OK, I have a confession to make. I didn’t actually buy this single. I robbed it off my brother, but then I feel vindicated on that score as the tide was very much in the other direction wrt vinyl (and later on videos). What’s more, I don’t think that he bought this one either – I think he may have swapped it for something with one of his mates.
Anyway, I’ve calmed down now… whatever the ins and outs of how he / I came upon this item, there is but one fact pertaining. That is, if ever a piece of throwaway pop music resonated more loudly with the youth of any country and any generation then I am a monkey’s uncle.
Released in June 1981, against the backdrop of riots in inner city areas such as Brixton, Toxteth, Chapeltown and Handsworth, the song entered the charts at number 26 before hitting the top spot on 11 July and remaining there for 3 weeks.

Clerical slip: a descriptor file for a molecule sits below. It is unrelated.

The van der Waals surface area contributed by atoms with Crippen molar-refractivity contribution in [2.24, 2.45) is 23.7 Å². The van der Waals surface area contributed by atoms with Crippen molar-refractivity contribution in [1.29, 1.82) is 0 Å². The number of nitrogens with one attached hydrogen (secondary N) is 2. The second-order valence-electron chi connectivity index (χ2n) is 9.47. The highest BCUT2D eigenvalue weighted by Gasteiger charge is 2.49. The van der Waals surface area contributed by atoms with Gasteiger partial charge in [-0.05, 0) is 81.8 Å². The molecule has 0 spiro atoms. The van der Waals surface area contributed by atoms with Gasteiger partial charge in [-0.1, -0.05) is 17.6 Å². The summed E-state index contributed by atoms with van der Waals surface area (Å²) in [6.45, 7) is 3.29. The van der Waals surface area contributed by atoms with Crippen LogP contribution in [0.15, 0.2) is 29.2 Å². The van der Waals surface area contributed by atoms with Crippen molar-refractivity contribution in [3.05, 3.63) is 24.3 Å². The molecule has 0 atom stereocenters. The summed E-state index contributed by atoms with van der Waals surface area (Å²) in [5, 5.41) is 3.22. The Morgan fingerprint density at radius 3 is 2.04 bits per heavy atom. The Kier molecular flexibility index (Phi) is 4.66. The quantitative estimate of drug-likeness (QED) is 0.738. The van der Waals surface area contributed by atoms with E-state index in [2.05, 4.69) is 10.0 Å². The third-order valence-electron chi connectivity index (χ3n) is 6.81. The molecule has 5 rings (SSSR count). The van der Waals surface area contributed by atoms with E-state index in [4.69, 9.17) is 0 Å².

The song’s writer, keyboardist Jerry Dammers had been struck with the idea for the song in the autumn of 1980 as the band travelled through the streets of Glasgow. He was moved by the sight of elderly women selling their possessions on the streets. I think that it is the simplicity of the song which goes a long way to explain its impact. The haunting intro and the insistent rising drum beat up to the point where Terry Hall’s vocal comes in are just perfect.